Met Opera rein­vents ’Marnie’ in the #MeToo era

Viet Nam News - - FRONT PAGE -

NEW YORK — Operas of­ten re­volve around flawed hero­ines who fall into tragic — even sor­did — love af­fairs. But rarely does one com­bine a Hitch­cock­ian edge, cos­tumes straight out of and a sto­ry­line that feels tai­lor­made for the #MeToo era.

— now mak­ing its US de­but at the Met in New York — tells the story of a glam­orous yet trou­bled young woman in late 1950s Eng­land who em­bez­zles money from her em­ploy­ers and moves on.

One theft too far leaves her prey to un­scrupu­lous men whose un­wanted ad­vances, crude even six decades ago, res­onate as Amer­ica stum­bles through a na­tion­wide reck­on­ing about sex­ual mis­con­duct.

“I wanted the au­di­ence to leave where they think, ‘I kind of like them and I kind of don’t like them’ all at the same time,” star Is­abel Leonard said in an in­ter­view about her ti­tle char­ac­ter and the men around her.

“So they’re left with some­thing to think about.”

The opera is Nico Muhly’s re­work­ing of a dark 1961 novel by Win­ston Gra­ham that was later adapted for the sil­ver screen by Al­fred Hitch­cock — whose star Tippi He­dren has re­vealed that the leg­endary di­rec­tor re­peat­edly ha­rassed her.

The for­mula and timely sub­ject mat­ter is cer­tainly a de­par­ture for the 135-year-old Met, but falls into its cur­rent strat­egy of try­ing to make the art form more ac­ces­si­ble to younger au­di­ences.

Af­ter see­ing the Hitch­cock film again a few years ago, di­rec­tor Michael Mayer pitched the idea to Met brass, who com­mis­sioned the work from Muhly, a young Amer­i­can com­poser who calls opera a “mag­i­cal id­iom.”

Marnie will be simul­cast in cin­e­mas world­wide this week­end as part of the Met’s Live in HD se­ries — an­other out­reach project aimed at draw­ing in new fans.

opens with flash­ing im­ages of the show’s icy main char­ac­ter in var­i­ous in­car­na­tions past and present. The opera un­folds in a world of gray of­fices, tran­sient city bars and psy­cho­log­i­cal ten­sion.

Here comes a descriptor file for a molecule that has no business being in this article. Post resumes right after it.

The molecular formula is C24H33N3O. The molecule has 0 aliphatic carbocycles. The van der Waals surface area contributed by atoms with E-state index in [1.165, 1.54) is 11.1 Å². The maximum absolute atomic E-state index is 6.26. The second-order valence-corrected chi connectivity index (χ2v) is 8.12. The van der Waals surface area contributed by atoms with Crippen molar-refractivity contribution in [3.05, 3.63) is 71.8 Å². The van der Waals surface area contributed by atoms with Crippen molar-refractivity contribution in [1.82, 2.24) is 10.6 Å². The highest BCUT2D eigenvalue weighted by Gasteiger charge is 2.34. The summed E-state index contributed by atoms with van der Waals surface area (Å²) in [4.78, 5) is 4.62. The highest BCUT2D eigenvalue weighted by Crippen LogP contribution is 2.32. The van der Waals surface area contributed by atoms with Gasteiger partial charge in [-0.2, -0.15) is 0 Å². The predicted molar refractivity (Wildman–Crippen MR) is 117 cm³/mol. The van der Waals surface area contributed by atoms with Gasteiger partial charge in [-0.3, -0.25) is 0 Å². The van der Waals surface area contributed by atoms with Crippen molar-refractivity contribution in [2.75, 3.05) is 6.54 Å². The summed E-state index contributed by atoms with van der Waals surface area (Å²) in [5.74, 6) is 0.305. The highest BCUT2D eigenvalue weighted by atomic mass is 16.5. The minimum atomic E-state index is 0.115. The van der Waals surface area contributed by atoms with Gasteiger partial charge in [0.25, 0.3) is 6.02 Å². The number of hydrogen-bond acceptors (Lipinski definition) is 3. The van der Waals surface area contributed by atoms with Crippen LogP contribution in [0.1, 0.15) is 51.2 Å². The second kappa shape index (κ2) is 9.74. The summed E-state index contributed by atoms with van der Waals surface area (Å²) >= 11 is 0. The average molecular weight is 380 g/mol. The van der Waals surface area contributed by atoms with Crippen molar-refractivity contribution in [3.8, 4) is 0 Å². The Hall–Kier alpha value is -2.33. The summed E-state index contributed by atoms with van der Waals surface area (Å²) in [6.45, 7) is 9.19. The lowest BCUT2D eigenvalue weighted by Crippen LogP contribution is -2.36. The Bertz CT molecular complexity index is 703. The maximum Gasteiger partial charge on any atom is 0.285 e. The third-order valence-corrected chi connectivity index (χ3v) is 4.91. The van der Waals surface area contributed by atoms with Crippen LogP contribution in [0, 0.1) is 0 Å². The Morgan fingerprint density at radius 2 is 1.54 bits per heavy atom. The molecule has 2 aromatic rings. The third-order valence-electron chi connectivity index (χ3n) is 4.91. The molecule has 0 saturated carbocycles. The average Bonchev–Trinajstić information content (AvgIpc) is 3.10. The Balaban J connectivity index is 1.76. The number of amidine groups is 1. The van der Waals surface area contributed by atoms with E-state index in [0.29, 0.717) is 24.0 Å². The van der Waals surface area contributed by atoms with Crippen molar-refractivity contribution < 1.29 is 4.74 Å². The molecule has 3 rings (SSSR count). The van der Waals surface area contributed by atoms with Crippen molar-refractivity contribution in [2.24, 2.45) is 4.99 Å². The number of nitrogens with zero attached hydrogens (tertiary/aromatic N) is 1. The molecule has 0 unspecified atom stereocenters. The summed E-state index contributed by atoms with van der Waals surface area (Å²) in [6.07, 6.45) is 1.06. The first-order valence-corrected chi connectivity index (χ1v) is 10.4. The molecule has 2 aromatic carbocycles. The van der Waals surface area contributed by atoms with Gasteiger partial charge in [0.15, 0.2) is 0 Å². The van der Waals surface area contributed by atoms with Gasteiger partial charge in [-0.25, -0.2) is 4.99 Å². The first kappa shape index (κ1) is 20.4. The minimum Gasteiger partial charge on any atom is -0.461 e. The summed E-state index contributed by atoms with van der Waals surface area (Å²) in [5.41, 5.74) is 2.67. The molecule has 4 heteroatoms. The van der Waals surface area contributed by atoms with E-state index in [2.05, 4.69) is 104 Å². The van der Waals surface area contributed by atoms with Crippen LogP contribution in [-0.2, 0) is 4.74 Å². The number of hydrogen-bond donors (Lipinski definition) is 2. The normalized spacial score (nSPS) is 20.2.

But Marnie and her madri­gal­like choir of Shad­ows — four other looka­likes who help ex­plain her in­ner tur­moil — pop off the stage in bright-col­ored dresses and coats rem­i­nis­cent of the Tech­ni­color world of

and the Hitch­cock film. Muhly built the piece as a se­ries of episodes oc­ca­sion­ally bro­ken up by asides in which Marnie ru­mi­nates on what just hap­pened and plots her next move.

Th­ese in­ter­ludes “serve as mo­men­tary win­dows into her train of thought,” Muhly wrote in a note about the pro­duc­tion, adding that her mu­sic was writ­ten to be “dis­jointed” to re­flect her shat­tered state of mind.

The au­di­ence is forced to con­front some un­pleas­ant truths about Marnie’s prospects vis-a-vis men — the char­ac­ter is ogled, groped and nearly raped. But her re­la­tion­ships with men are left am­bigu­ous.

To pre­pare for the part, Leonard, a mezzo-so­prano, said she read the Gra­ham book, but avoided the movie be­cause she didn’t want the im­ages to in­flu­ence her per­for­mance, and also be­cause she found the pre­view “sort of ex­ploita­tive.”

The opera’s creative team was in re­hearsal in Lon­don last fall when the Har­vey We­in­stein story broke, ush­er­ing in the #MeToo era, Mayer re­called. The pro­duc­tion has not been changed in light of those events, but the in­dig­ni­ties suf­fered by Marnie feel “ex­tra icky now be­cause we’re so hy­per-aware of the lines of be­hav­iour,” Mayer said.

“Th­ese men are treat­ing her in a wildly in­ap­pro­pri­ate way,” he said. “That would have been true 10 years ago and 40 and 50 years ago, but it just seems to have ex­tra res­o­nance at the mo­ment.” — AFP

Newspapers in English

Newspapers from Viet Nam

© PressReader. All rights reserved.